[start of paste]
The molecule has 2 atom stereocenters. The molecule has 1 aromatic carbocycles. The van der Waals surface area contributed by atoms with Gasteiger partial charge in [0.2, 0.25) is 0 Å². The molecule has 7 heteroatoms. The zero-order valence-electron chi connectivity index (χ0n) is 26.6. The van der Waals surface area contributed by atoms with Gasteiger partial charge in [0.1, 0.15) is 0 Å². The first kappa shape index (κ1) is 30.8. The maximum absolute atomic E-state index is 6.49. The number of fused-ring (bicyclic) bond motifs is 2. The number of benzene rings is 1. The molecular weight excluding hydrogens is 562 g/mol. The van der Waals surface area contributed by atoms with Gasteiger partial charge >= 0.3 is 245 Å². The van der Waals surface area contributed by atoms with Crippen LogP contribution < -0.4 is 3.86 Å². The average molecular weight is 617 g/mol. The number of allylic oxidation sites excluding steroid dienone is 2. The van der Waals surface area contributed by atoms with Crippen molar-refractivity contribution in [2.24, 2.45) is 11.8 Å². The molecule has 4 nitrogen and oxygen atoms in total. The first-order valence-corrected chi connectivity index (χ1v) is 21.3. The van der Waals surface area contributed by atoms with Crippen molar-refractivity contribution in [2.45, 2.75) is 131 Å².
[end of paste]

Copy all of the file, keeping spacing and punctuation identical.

The molecule has 2 atom stereocenters. The molecule has 1 aromatic carbocycles. The van der Waals surface area contributed by atoms with Gasteiger partial charge in [0.2, 0.25) is 0 Å². The molecule has 7 heteroatoms. The zero-order valence-electron chi connectivity index (χ0n) is 26.6. The van der Waals surface area contributed by atoms with Gasteiger partial charge in [0.1, 0.15) is 0 Å². The first kappa shape index (κ1) is 30.8. The maximum absolute atomic E-state index is 6.49. The number of fused-ring (bicyclic) bond motifs is 2. The number of benzene rings is 1. The molecular weight excluding hydrogens is 562 g/mol. The van der Waals surface area contributed by atoms with Gasteiger partial charge >= 0.3 is 245 Å². The van der Waals surface area contributed by atoms with Crippen LogP contribution < -0.4 is 3.86 Å². The average molecular weight is 617 g/mol. The number of allylic oxidation sites excluding steroid dienone is 2. The van der Waals surface area contributed by atoms with Crippen molar-refractivity contribution in [2.24, 2.45) is 11.8 Å². The molecule has 4 nitrogen and oxygen atoms in total. The first-order valence-corrected chi connectivity index (χ1v) is 21.3. The van der Waals surface area contributed by atoms with Crippen molar-refractivity contribution in [2.45, 2.75) is 131 Å².